Wilkinson: I think that’s interesting. Really, of all of us, the person who has the most impact on people’s view of art is probably [Sally], because [college] is a really crucial time for people. There’s also the stigma of, “How do we appreciate art? We don’t even know what is good or what’s allowed to be good, nor how we’re supposed to see it, feel from it.” … So that’s the nice part of what has been going on with me and [my collective] Bobby on Drums and some of [our] shows. It’s total freedom. There’s no political or financial issue. So it’s strange because that underground freedom that you can get from just putting on this one thing is great, but it’s also not totally supportive. We throw our heart and soul …
Packard: You’re feeling too guilty.
Wilkinson: Yeah, I see what you’re saying, but what I mean is [it’s not] even financially supportive. Every single time I’ve done one of these large shows, it just cripples me and everybody involved. Kinda because the point is that we throw everything into it. Everything. And that’s fine. Right now, it’s just blood, sweat, and tears, but …
Campbell: But some monetary reward would be wonderful.
Blay: Let me bring this back full circle and talk about what’s working and what’s not working. I’d like to get a sense of what you think could work to make Fort Worth the best it could be.
Campbell: I have another question. Why aren’t there more galleries here?
Hearst: Yes! That’s the thing. It feels so top [heavy]. The top, being museums, are fantastic here, but then there’s a huge gap for the local artists trying to get their foot in the door. I have interns that come in and want to be curators. I feel that I got the job I have because I was curating shows independently on the side when I was a curatorial assistant and gaining experience in doing so. And I think that’s really important for artists and curators. If it’s not happening and someone’s not just handing you an opportunity on a golden platter, go out there and make it happen for yourself.
Packard: If you want to be an artist, be an artist.
Hearst: And I’ve put in my own money into these side shows before. We did two at Fort Worth Contemporary [Arts] during the summer when the gallery was closed, both in 2010 and 2011. We got in, as Subtext Projects, and we did shows. We then started having opportunities come to us, but we made it happen ourselves, and I think that’s so important for visibility. But also in creating a scene. I feel like this scene, and this is what we were talking about earlier, there’s a real disconnect. But I think if people are out there creating a scene with music and whatever else as other points of entry, the added bonus is that it brings in other people that might not normally be interested in visual arts.
Campbell: Since we’ve been in business, and this sounds like sour grapes, but you don’t get people coming in to criticize things or ask questions like, “What Is that?!”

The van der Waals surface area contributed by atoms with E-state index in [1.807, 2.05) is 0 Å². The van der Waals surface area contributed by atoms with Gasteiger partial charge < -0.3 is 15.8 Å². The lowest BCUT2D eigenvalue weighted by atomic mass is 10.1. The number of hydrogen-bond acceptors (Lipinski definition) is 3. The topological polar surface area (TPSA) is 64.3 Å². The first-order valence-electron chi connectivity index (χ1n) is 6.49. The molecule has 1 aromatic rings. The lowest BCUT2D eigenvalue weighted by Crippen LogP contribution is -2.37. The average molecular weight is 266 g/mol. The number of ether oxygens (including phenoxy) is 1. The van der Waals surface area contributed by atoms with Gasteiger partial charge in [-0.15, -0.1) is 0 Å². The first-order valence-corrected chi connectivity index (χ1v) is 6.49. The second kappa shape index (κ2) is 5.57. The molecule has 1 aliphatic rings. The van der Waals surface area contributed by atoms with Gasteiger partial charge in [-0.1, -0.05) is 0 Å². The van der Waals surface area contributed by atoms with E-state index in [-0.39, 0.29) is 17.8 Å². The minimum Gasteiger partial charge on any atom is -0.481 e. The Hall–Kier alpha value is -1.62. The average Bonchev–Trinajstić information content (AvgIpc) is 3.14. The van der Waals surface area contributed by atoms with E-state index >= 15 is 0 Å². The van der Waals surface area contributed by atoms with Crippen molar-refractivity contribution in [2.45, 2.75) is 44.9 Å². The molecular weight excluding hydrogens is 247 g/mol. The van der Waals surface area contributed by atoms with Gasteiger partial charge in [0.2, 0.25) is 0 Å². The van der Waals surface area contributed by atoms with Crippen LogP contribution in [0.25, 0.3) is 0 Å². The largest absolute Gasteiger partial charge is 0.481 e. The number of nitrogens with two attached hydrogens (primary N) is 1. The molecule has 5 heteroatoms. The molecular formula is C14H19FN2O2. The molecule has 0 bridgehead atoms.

Packard: “What’s that shit on the wall?!” Oops!
Campbell: Most people don’t know how to ask, “Why does that artist do that?” Every artist has a story. Most of their artwork, if they’re worth their salt, has something to do with them personally. There’s a storyline that goes all the way through. That’s their signature. But the thing is there aren’t people that come to the galleries, the museums, who have a critical eye or critical thinking about why they’re there. And I don’t mean they have to be intellectual giants. … But you know what I mean?
Wilkinson: I agree with you. There is not a gallery scene, and the galleries behave a lot like bars in the sense of [being exclusive] … and there needs to be different levels of galleries. Plus, you guys are all spread out.
Packard: That’s not going to change
Blay: What’s stopping that from happening?
Packard: Because there’s no physical space for it.
Hearst: Or collector base.
Packard: And collectors. Where are the collectors?!
Campbell: I would say [that] between 1967 and 1980, there was a huge collector base in Fort Worth. A lot of those people now are older or deceased. Their kids basically don’t want the artwork, or they got it for free. Blue chip stuff, through and through. … So where does the next collector base come from? Well, Sotheby’s and Christie’s auction prices [distort] the whole picture. Like $345 million –– that applies to [the] 150 people in the world who can even play that game.
Packard: But is that what everybody aspires to?
Campbell: No. It’s psychologically implanted in [average art appreciators] that art is so expensive.
Hearst: Right. That they can’t afford it. And that whole thing makes it hard for us too, because you can’t play ball with a collector that’s out bidding for something like that at an auction. It’s getting harder for public institutions to play ball, too.
Packard: But don’t you think it’s an indictment of our culture? When I was here in the ’90s, I thought it was hoppin’! … People from Dallas always came. And I don’t know what the essence of that was that left. To me, it seemed hoppin’ compared to now.
Hearst: I feel there’s simply so much going on now too.
Campbell: I think between the three of us, and Jay, you’ll probably realize it the longer you’re here, too, you go to any event, and it’s almost the same people.
Hearst: I feel like that, too. There was a little more going on at the time. Maybe people were working together, but I felt like you would go to the [Modern] and then you would go see something else. Like, there were more events in one evening, so it was more enticing to people driving in. I think about that. I mean, a lot of people come to our lectures, but I think about it, like, “Do I want to go to Dallas at 7 p.m. on a Thursday evening to go to a lecture at the DMA?” I always have good intentions …
Packard: There are certain people that can build that into their schedule. Of course, Christopher, you go everywhere.